What the public thinks of ‘fair chances’

The other week I wrote about how ‘fair chances’ are not necessarily ‘equal chances’, spurred by writings of the philosopher Elizabeth Anderson.  In one of those satisfying coincidences that happen from time-to-time, these ideas helped explain a conundrum that Karen Rowlingson presented at a conference session a matter of days later – showing empirical data on the difference between fair chances and equal chances.  I’m now convinced that people don’t believe in absolute equality of opportunity; instead, they hold close the ideal that people have a good enough chance of getting on in life.

What the data show

Karen Rowlingson argued that there is a contradiction between two different accounts of social mobility attitudes (Karen is one of the main researchers of attitudes to inequality in the UK, and one of those people whose work is consistently interesting).  On the one hand, Bamfield & Horton (in a study I’ve previously written about) found 69% agreed that ‘There is enough opportunity for virtually everyone to get on in life if they really want to. It comes down to the individual and how much you are motivated’.  This seemingly shows that people believe that Britain is a fair country.

Yet at the same time, Rowlingson own analysis (with Michael Orton and Eleanor Taylor ) of the invaluable British Social Attitudes data  shows that people believe Britain is unequal (the report is also available here, for a fee):

  • 80% agree that ‘children from better off families have many more opportunities than children from less well-off families’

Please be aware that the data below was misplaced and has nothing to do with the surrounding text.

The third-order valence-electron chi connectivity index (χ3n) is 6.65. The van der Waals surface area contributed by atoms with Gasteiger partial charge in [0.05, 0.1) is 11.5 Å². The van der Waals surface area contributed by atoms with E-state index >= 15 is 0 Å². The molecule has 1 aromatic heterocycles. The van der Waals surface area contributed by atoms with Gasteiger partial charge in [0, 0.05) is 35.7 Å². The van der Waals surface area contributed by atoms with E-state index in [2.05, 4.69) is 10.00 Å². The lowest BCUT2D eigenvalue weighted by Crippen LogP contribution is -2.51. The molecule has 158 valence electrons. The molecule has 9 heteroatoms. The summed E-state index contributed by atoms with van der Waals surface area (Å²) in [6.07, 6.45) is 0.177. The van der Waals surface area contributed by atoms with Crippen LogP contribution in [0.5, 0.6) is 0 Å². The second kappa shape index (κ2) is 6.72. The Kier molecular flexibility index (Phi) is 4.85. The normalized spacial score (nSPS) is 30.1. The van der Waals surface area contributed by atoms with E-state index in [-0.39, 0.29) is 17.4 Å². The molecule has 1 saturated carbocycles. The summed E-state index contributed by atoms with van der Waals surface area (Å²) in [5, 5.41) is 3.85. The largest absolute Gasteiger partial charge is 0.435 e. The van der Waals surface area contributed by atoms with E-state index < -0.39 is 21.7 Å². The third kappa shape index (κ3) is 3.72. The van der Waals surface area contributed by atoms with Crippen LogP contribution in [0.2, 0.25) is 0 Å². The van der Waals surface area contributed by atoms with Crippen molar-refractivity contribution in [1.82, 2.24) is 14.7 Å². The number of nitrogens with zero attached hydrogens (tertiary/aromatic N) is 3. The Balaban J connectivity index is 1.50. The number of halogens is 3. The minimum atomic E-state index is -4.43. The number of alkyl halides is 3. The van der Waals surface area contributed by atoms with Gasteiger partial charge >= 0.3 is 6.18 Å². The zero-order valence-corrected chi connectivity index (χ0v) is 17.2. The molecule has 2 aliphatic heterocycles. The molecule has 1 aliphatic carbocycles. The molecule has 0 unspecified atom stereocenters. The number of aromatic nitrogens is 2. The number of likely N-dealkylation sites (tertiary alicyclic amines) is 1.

• 68% agree that ‘some people have higher incomes than others because they are born to rich parents and have advantages from the start          ‘
  • 62% agree ‘there can never be equal opportunities in a society where some people have higher incomes than others’
  • And only 27% believe ‘people in Britain today have similar opportunities regardless of their income’

At the Social Policy Association conference, Rowlingson argued that these data contradict one another – and that this might be explained by the lower quality of the survey in Bamfield/Horton (using an online panel).

Yet to my mind, there is no contradiction between these survey results. The public generally believe some people have advantages over others – but ‘there is enough opportunity for virtually everyone to get on in life if they really want to’.  In other words, some people have better chances than others, but everyone has a pretty good chance that allows them to succeed if they work hard enough.

Researching fair chances 

With a little extension, we can say that public opinion is pretty close to Elizabeth Anderson’s considered view that I described in the previous post:

“What is important is not that everyone has equal opportunities to acquire resources and fulfilling jobs, but that everyone has ‘enough’.  The ideal of democratic equality specifies how much this is: enough to secure the conditions of citizens’ freedom and civic status as equal to other citizens.”

To be clear: I don’t want to argue in favour of this point of view.  My own opinion is that (i) some people have barriers that are so severe that they don’t have a ‘reasonable’ chance; and (ii) that even for people that do have reasonable chances, the advantages that some people have are sufficiently great to constitute a great unfairness.

Yet if the public do believe that societies like the UK are unequal but fair, then this helps explain a number of questions that vex researchers: why inequality is so widely tolerated, and why their research appears to make so little headway in challenging it. It also explains why Leon Feinstein’s ‘killer chart’ that fell from grace was so influential: there’s lots of evidence on inequalities, but this was evidence of a substantial inequality that appeared to violate the idea of ‘reasonable chances’.